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May 10, 2018

11-foot-long ribbon map of the Mississippi River

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Utterly sublime.

From Atlas Obscura:

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Steamboat Tourists of the Late 1860s Wrapped It Around a Spool

By the 1860s, a pair of St. Louis-based entrepreneurs had decided there was a market for a Mississippi River map that embraced its true length.

In 1866, Myron Coloney and Sidney B. Fairchild, a.k.a. Coloney and Fairchild, unfurled their first Ribbon Map, a long, blue-inked facsimile of the Mississippi.

A depiction of the entire Mississippi, from the Gulf of Mexico all the way up to its source in Northern Minnesota, the map stretched 11 feet long and was a little over two inches wide.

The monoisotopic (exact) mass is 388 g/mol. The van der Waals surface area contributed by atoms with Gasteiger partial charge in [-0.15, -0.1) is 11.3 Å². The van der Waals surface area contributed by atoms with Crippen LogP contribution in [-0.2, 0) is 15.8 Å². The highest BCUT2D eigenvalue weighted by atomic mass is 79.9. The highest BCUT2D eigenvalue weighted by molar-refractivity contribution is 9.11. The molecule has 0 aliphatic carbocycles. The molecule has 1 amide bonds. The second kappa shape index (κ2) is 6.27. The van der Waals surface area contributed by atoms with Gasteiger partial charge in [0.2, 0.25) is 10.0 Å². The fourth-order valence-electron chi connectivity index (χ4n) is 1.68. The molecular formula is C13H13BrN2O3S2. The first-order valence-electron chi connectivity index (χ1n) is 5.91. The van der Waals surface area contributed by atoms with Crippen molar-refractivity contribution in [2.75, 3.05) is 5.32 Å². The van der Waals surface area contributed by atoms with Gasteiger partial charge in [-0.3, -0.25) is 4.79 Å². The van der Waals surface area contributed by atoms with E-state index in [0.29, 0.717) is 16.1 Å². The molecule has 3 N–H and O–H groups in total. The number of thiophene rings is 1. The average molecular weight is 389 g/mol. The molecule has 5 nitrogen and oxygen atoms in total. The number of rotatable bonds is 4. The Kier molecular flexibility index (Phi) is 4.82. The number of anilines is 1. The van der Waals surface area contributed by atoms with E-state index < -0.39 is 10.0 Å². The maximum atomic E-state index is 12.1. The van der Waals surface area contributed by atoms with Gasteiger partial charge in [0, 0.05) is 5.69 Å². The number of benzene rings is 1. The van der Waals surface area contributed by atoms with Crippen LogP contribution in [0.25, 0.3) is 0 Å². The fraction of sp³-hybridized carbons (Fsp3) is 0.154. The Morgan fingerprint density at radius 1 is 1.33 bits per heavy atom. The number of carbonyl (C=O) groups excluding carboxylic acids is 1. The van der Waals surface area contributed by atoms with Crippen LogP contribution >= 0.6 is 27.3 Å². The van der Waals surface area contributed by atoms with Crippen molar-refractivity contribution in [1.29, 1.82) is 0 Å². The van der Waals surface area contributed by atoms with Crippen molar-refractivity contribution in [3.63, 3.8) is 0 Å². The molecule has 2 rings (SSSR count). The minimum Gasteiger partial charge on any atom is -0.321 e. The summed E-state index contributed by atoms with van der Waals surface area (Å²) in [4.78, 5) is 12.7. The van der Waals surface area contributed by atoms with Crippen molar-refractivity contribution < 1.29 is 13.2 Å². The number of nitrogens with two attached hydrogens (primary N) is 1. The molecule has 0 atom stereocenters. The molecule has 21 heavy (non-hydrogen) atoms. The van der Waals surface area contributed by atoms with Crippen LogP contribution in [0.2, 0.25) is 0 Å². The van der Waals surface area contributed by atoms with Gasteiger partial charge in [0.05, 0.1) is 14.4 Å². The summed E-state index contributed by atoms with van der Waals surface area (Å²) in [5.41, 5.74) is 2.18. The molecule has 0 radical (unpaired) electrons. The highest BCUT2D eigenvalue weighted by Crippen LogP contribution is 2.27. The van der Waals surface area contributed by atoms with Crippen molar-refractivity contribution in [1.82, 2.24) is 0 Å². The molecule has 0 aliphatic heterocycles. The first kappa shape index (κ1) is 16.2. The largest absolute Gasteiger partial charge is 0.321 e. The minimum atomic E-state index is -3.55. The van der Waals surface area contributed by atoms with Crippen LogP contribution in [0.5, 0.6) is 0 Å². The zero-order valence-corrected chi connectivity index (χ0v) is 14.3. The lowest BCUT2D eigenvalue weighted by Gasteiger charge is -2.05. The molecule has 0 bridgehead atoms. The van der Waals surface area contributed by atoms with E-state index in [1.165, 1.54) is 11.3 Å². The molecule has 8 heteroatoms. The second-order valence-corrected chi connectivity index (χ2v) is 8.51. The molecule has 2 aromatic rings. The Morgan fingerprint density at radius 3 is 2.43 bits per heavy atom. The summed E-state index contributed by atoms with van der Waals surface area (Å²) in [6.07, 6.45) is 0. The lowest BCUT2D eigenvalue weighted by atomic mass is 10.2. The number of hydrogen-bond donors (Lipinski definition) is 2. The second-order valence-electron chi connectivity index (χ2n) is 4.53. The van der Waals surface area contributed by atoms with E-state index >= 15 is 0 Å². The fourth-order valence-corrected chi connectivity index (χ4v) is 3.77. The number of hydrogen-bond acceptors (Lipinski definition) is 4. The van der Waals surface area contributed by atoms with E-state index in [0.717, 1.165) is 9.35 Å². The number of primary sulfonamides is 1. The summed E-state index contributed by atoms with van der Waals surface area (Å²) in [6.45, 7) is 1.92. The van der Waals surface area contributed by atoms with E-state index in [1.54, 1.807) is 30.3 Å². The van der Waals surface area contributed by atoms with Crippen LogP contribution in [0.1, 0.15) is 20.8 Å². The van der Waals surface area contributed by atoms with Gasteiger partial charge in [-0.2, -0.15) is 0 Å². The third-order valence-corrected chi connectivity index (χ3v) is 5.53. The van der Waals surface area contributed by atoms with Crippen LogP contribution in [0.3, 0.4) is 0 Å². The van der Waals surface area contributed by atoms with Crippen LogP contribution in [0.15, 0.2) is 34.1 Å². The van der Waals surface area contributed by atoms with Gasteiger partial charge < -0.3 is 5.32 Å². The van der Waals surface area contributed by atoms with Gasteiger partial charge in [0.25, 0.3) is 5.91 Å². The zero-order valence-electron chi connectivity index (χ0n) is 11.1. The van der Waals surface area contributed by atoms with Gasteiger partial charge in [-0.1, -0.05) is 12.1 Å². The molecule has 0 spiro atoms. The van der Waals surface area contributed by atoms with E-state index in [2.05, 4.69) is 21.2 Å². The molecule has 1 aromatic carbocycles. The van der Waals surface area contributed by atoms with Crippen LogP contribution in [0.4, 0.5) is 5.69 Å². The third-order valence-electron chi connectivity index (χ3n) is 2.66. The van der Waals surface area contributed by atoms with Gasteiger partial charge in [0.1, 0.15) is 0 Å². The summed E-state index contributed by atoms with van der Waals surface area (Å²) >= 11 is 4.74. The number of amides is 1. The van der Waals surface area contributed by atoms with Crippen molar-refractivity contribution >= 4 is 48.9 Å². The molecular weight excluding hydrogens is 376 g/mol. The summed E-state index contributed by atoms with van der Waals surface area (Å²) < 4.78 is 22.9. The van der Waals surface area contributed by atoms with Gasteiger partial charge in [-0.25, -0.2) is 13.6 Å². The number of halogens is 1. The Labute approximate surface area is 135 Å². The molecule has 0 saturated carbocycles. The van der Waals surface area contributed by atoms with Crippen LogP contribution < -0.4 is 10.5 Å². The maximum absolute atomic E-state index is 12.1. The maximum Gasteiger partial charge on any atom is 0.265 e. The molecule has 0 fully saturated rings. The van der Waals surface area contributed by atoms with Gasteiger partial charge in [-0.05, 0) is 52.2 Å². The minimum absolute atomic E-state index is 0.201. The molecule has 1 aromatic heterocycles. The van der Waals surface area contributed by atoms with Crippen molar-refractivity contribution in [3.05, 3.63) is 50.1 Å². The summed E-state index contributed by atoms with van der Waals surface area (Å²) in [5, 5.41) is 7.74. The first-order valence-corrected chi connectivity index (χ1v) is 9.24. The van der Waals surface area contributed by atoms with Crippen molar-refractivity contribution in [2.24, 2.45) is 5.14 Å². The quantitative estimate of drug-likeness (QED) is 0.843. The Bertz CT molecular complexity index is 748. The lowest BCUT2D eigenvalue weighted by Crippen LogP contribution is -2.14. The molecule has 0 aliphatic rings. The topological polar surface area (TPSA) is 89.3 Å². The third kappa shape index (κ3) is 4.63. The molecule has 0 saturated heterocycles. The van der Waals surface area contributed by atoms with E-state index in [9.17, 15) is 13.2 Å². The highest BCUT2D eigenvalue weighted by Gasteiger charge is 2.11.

"Coloney and Fairchild's patented apparatus required that the single sheet be cut into strips, attached end-to-end, mounted on linen, and then rolled inside a wooden, metal, or paper spool," wrote art historian Nenette Luarca-Shoaf in an article in Common-place. ("This patent is for the 'IDEA,'" the pair specified when filing it.)

An advertisement for the map suggests that people needed an outlet for their awe: having your own chart to unroll, it promised, would stop you from "constant[ly] questioning… the officers of the boat," and causing "an immensity of annoyance" to them.

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Explore one of these maps in its entirety here.

May 10, 2018 at 12:01 PM | Permalink


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